One of my very favourite things about being a human being is that you get to live on Earth and that means you are sharing the self same small celestial rock that used to be the home to dinosaurs and GIANT GROUND SLOTHS. There's very little that makes me happier than a sloth, and the idea of a giant ground sloth lumbering around the place is simply thrilling. These animals were the size of elephants, plodding around, being sloths. It's a buy one, get 99 free sloth extravaganza. Hitting the sloth coupon book hard.
|A giant ground sloth, yesterday. Geologically speaking.|
The joy of the giant ground sloth is only just beginning, though. There are two more cherries on this particular delicious fuzzy giant cake.
First is co-evolution. If you've ever eaten an avocado or a mango, you owe it all to these now extinct giant animals. Fruit plants propagate their species, of course, by having their seeds inside their edible fruit pods. Lovely hairy animals come along and wolf down the tasty goodness and then wander off to do a crappins. The seed is therefore spread far and wide and even has its own rich and fertile starter growbag of poo to help it along. But how do you spread your seed (hur hur) far and wide if it is the size of an avocado's or a mango's pit. You need an animal gigantic enough to swallow a your fruit whole (and with a bunghole big enough to plop out the seed hole, too).
The theory goes that this necessary interdependence has led to such evolutionary anachronisms. So, hats off to animals like the giant ground sloth. They did a lot of the leg work (and the bottom work), just for long enough for a Mexican to come along and discover the potency of guacamole, then start to cultivate their own avocados without needing a slotharse. Unfortunately for the sloth, this co-existence with early man is likely to have caused their ultimate extinction. Because, obviously, you can't eat guacamole on its own.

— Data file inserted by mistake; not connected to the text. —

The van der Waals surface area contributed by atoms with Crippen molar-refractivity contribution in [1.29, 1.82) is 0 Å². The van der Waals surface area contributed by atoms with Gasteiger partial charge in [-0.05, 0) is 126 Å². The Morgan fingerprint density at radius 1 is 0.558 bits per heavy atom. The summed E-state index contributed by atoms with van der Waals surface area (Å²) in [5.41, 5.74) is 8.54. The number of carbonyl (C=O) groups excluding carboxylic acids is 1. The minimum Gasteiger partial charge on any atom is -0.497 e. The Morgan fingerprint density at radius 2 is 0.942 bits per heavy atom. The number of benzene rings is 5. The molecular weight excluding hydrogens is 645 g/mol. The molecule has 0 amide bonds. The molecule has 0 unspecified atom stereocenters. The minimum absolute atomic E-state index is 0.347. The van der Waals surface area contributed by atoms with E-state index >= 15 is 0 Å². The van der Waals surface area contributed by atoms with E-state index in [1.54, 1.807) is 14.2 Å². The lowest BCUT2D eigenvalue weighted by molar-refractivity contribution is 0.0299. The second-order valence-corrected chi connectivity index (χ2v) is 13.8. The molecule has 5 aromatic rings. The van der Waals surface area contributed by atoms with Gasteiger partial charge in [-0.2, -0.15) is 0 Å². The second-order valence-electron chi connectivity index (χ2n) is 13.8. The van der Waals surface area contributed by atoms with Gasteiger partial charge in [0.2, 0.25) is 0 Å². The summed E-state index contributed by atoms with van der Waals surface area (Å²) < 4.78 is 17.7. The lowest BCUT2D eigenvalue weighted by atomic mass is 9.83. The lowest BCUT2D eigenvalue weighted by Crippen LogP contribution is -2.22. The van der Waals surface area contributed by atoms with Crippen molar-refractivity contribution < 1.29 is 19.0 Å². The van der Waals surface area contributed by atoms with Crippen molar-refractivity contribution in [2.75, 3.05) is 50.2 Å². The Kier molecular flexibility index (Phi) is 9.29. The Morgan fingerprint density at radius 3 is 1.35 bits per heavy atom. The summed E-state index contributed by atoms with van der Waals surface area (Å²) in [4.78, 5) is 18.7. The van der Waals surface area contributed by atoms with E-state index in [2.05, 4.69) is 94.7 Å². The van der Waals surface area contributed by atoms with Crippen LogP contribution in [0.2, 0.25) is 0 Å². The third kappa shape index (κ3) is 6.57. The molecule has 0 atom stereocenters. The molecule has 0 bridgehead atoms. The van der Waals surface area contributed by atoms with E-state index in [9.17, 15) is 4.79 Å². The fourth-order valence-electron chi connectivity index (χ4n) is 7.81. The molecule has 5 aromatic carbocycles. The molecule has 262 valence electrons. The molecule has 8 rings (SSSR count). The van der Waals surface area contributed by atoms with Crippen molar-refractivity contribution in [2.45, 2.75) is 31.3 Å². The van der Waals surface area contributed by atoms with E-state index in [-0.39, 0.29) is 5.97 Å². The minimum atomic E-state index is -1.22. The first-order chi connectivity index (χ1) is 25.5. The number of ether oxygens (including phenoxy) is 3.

Secondly, Mapinguari. Yes, some people believe that the ground sloth is not extinct at all, and still yomps around the forests of South America, pooing avocado trees out of its bum. Now, it's easy to be cynical here:
"...as a 1937 report from central Brazil claimed a mapinguari had gone on a three-week rampage, killing over 100 cows and ripping out the tongues from their carcasses. However, in all accounts it did not eat humans, although when it smells the presence of people it stands up on its back feet, becoming as tall as two metres, a movement similar to grizzly bears."Of course, the common sense explanation for this is it's more likely to be a rogue population of bears - a currently existent animal - rather than a hitherto undiscovered pocket of an animal unknown to science beyond the fossil record. Not to mention the likelihood of slothful behaviour from a slothlike creature - presumably a giant ground sloth would need lots of giant ground naps and therefore would be fairly easy to stumble upon in rainforest clearings. Surrounded by dead cows and avocado trees, I would expect.
But I'm not going to be the one to do a avocado poo on this parade. The joy of cryptozoology (which regular readers of my blog will know is a subject that fascinates and excites me in equal measure) is in the fun of speculation, of possibility and of the unknown.
So a salute to our ground sloth cousins. They crapped out avocados and the ones who live in Bolivia shriek like stuck pigs, stink the place out and have great long matted woolly tails. A salute, too, to their smaller modern day cousins, why not. They are awesome.